** Trigger warning – if you do suffer from binge eating or any other disorders, talking about this stuff may actually trigger you or bring up feelings to binge. That is not the intention of this post – I want to explore my own personal triggers and hopefully offer ways for you to manage them too, if they resonate with you, but if you’re experiencing a bad time with your eating it may be best for you not to read on. You’ll know best.**
1. Being home alone at night
This is one of the biggest for me – I live with my boyfriend James, and when he’s out at band practice for hours, or staying back up in Middlesbrough for the night whilst I’m still in Salford, this is often a peak time for my binge eating brain to take hold and my willpower to slip.
One of the main components that makes a binge is the fact that you’re alone, without the shame or judgement of having your eating habits seen by others. A key part of my binge eating disorder is finding ‘opportunities’ to eat as much as possible whilst still appearing as normal, and being home alone for a night is definitely one of those ‘opportunities’. I get to eat whatever I want, where no one can see, and dispose of the evidence afterwards. All done in secret, which only boosts the cycle of guilt and self-loathing afterwards.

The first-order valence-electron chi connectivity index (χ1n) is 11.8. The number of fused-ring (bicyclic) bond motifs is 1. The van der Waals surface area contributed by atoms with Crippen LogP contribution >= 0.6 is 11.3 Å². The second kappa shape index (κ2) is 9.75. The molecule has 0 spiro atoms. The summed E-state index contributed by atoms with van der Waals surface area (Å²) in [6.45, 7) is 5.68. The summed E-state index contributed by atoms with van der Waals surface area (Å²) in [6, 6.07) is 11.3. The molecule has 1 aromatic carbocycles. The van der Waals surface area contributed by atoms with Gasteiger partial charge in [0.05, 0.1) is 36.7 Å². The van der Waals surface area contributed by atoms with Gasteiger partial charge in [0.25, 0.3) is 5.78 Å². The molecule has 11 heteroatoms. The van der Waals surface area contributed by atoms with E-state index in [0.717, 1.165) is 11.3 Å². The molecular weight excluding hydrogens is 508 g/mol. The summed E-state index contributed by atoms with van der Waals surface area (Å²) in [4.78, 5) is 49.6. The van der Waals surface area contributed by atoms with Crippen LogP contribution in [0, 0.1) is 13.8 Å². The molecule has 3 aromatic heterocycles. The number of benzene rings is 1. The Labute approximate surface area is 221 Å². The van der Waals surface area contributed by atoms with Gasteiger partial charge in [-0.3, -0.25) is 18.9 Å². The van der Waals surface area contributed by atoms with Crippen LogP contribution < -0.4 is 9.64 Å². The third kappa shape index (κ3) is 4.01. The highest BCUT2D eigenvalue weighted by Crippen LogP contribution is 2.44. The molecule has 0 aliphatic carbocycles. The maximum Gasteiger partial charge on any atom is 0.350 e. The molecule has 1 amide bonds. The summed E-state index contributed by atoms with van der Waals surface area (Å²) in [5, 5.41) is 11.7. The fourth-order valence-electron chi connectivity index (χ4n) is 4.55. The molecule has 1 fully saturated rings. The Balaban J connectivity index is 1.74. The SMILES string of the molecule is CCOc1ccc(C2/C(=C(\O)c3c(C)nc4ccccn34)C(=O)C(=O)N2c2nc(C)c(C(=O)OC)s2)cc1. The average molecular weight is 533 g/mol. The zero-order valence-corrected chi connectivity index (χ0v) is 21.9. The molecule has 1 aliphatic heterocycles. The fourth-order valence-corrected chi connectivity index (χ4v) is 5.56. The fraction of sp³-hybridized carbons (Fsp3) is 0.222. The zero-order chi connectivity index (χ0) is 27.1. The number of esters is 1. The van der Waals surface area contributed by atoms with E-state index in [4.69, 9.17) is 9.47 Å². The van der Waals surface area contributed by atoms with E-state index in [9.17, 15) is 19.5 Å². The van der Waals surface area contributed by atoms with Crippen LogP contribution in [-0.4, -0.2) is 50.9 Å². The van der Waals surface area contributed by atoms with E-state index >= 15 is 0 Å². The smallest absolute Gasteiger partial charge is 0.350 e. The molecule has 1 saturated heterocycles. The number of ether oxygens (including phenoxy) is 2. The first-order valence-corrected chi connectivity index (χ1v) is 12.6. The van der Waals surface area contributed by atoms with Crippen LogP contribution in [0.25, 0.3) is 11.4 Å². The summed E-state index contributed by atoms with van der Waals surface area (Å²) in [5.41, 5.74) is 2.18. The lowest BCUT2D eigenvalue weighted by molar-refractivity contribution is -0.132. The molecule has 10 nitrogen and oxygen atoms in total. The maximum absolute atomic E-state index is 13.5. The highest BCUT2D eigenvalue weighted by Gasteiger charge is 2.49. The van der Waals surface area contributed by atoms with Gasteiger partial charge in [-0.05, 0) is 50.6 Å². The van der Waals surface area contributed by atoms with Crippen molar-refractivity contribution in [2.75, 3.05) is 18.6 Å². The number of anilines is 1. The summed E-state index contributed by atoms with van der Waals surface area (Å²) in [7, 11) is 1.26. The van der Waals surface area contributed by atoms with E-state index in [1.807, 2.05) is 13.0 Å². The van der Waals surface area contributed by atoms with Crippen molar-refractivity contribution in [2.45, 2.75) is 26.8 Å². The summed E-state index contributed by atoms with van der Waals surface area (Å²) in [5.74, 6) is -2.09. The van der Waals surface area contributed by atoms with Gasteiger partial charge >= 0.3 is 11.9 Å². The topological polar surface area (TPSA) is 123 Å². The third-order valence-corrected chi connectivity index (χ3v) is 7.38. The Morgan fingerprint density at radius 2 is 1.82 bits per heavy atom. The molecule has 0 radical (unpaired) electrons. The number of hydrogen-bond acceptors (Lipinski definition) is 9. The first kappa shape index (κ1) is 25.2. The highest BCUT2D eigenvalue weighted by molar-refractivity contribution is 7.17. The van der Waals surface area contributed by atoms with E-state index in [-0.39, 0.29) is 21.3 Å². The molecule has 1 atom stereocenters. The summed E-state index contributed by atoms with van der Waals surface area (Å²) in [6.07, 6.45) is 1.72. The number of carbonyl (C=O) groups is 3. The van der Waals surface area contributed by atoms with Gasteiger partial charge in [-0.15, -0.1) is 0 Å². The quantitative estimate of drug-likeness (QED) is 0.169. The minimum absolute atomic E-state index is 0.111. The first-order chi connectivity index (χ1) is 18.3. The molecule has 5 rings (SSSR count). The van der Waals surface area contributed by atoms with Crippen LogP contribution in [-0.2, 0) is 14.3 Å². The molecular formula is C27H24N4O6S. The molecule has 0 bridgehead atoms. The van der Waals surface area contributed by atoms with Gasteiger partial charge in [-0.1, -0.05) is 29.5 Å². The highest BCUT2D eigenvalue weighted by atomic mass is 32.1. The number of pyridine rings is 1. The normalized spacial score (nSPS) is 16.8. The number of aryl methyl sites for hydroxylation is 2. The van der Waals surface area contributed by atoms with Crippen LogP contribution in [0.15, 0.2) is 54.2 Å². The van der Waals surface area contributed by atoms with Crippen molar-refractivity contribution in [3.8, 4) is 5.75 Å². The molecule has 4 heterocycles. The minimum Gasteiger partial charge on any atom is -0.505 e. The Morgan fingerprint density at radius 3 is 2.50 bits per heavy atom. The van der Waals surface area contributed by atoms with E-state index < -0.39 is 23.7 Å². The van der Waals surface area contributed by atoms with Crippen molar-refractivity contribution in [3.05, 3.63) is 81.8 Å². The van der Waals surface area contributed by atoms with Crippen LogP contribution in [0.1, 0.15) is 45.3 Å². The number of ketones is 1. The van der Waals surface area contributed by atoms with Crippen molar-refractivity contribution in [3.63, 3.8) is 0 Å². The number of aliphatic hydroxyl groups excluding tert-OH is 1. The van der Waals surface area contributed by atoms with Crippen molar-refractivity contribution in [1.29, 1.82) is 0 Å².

How can I tackle this?
An obvious way would be to avoid being in the situation, but that’s simply not realistic for life and would put far too much pressure on James. To be able to fully manage my disorder, I need to learn to be able to live like a person without it, and that includes being alone and having enough self-restraint to still eat like a ‘normal’ person would. However, it could help for me to, in the early stages of my journey, keep myself busy on those nights by seeing friends, going to the gym; filling the night with an activity so I don’t see it as open for bingeing.